Words can hardly account for the deep hole in our collective hearts. The loss of someone like Brian Miller exceeds the capacity of any language, really, to describe the void.
We owe it to not only Brian but to his family and anyone who knew him, to try, anyway. After all, the man Brian was and the life he lived are worth celebrating.
Because, while Brian’s death leaves us unmoored, the memory of his spirit — his love for life, family, community and constant personal improvement — carries us forward with inspiration on how to live a meaningful, impactful life. Maybe, just maybe, we can reach the standard he set for all of us.
Words can do that justice.
Words can certainly showcase Brian’s impeccable character. His impact on those around him was unmistakable. An infectious positivity. An almost impossible level of integrity. Together, these qualities lit the spaces that people shared with him while also acting as his North Star.
Brian loved his community because he loved his family. To Brian, the two were part and parcel; not mutually exclusive even in the slightest. One’s family is the most intimate iteration of community, and therefore, well, community is family. That is to say, Brian exemplified a rarefied communitarianism, with seemingly endless ambition to do as much good as he could.
He saw in the people whose lives he impacted through his community involvement and professional work, his mother, father, daughter and two brothers who survive him today.
Brian exuded every aspect of our core values. From the beginning of his time with CEM nearly five years ago, we knew Brian embodied our beliefs, and we were thrilled that he wanted to join our team.
In 2015, he joined the CEM family as a senior engineer, focusing his talents on stream restoration and stabilization projects within the Chesapeake Bay watershed. Embracing CEM’s culture of environmental stewardship, he provided great insight and perspective, ensuring valuable practical solutions to a great number of projects.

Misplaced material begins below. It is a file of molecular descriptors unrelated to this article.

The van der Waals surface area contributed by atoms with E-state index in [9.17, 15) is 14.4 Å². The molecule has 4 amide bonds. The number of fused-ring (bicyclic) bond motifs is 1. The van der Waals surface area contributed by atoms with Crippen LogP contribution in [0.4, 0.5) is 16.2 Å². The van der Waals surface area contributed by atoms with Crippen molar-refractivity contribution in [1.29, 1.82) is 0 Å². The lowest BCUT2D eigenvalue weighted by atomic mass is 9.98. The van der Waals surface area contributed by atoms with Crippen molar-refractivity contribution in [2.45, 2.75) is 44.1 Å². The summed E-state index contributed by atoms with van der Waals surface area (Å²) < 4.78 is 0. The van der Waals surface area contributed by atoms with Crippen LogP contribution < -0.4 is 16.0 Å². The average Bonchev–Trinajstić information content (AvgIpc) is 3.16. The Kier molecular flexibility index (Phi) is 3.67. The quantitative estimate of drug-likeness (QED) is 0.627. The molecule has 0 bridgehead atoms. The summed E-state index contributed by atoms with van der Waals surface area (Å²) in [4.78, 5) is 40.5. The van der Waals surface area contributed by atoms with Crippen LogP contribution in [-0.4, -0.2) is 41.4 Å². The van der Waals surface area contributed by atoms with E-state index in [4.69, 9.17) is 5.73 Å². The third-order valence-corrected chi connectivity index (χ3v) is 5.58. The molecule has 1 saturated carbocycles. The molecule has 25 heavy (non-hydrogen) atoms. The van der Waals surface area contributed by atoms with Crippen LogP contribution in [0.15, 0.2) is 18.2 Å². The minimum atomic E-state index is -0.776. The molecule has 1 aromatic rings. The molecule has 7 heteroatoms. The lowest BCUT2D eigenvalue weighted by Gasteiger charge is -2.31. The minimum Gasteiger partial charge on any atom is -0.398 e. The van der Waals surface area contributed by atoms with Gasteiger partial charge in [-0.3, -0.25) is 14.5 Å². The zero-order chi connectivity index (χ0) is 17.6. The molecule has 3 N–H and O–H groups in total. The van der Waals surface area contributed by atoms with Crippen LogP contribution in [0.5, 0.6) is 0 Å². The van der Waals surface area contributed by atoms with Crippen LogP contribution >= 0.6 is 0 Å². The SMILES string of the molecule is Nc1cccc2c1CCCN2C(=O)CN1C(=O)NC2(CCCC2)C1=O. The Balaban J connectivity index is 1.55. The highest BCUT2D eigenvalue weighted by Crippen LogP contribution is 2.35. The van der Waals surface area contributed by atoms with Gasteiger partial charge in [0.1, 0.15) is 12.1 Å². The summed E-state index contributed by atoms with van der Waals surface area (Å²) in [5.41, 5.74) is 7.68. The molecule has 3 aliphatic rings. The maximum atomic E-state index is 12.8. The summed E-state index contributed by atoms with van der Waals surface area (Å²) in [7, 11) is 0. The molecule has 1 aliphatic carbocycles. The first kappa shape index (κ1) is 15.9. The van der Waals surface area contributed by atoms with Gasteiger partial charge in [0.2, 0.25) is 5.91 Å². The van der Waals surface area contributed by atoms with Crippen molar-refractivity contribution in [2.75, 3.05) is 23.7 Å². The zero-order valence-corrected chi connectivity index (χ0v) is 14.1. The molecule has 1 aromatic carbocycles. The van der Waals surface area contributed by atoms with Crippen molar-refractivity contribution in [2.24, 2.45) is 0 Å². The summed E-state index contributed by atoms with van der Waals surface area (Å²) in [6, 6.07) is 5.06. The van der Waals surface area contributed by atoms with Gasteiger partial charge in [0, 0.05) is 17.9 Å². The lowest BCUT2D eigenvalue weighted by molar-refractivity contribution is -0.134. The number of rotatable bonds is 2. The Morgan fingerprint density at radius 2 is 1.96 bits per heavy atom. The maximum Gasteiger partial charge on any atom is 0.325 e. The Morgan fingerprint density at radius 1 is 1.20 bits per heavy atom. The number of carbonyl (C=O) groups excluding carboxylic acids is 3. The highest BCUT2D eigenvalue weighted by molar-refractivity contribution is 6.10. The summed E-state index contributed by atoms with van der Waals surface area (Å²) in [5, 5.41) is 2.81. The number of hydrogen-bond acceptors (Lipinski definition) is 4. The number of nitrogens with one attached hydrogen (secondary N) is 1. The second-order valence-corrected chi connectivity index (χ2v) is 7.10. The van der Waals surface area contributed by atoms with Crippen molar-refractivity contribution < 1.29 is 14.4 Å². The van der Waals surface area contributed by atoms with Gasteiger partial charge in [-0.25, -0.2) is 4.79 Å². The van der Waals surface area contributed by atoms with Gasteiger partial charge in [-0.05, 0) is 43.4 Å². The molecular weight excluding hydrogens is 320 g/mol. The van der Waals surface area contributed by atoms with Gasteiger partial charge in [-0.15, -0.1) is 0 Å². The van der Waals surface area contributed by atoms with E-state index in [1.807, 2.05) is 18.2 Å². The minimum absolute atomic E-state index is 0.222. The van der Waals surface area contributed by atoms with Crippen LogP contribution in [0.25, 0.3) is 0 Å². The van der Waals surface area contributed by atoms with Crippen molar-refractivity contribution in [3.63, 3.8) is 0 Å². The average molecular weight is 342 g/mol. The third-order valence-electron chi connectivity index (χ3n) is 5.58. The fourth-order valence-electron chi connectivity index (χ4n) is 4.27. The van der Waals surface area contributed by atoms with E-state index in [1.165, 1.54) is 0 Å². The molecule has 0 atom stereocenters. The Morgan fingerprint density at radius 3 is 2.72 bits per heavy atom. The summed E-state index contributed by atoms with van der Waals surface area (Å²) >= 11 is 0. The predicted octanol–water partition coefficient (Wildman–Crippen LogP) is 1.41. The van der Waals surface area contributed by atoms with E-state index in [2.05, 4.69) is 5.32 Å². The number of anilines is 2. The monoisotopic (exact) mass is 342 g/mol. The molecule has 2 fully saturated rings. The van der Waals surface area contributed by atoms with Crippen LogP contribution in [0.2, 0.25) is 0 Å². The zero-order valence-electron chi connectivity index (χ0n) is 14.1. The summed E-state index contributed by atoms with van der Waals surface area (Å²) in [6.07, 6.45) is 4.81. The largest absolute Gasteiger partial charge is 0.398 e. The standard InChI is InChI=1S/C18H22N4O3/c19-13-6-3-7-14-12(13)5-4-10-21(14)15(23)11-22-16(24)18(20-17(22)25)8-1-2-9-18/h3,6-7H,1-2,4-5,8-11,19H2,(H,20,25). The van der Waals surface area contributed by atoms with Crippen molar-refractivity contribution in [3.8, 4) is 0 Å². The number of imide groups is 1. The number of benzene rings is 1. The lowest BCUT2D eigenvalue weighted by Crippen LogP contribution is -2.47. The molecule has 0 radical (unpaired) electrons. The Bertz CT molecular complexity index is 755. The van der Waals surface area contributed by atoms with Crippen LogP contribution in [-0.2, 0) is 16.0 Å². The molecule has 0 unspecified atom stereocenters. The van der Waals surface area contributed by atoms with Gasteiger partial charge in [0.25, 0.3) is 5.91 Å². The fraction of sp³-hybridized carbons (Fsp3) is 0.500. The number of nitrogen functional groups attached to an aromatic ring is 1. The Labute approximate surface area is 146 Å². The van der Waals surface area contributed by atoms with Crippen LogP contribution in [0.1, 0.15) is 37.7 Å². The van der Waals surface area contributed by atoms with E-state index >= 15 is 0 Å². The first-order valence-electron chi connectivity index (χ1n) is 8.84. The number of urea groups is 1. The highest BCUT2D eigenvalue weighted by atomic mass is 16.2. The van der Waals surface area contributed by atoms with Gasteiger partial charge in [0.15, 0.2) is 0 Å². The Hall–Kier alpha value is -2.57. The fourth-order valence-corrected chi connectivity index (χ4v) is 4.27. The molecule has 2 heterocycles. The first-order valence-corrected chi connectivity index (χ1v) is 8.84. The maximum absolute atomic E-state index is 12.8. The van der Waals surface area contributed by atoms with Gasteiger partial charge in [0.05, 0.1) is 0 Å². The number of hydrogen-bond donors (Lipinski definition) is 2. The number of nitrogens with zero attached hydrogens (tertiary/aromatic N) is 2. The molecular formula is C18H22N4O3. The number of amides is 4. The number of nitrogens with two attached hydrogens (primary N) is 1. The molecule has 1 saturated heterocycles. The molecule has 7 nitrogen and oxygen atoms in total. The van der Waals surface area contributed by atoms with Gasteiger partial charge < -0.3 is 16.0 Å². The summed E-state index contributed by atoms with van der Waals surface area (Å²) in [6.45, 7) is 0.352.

Brian served as the vanguard of many of our most important and celebrated environmental management projects designed to safeguard the community he loved. He believed in the power of his projects to produce a real impact on people’s lives.
Exemplifying this, he spearheaded a grant-funded water quality improvement project at a high school in Cecil County, Maryland, that restored two lengths of streams, ultimately earning the project an Award of Merit for the County Engineers Association of Maryland.
He played a leading role in our Moores Branch Stream Restoration Design in Green Spring, Maryland. The project restored 4,500 linear feet of degraded stream channel from more than 100 years of operations at the former Green Spring Quarry. This impressive project improved downstream fish habitat, eliminated stream blockages, restored flooding of adjacent properties and reduced sediment loads to the stream.
Brian made our work better. His contributions to our team and to the communities we serve were invaluable, elevated all of us at CEM to new heights and made us better scientists, engineers and, more importantly, better people.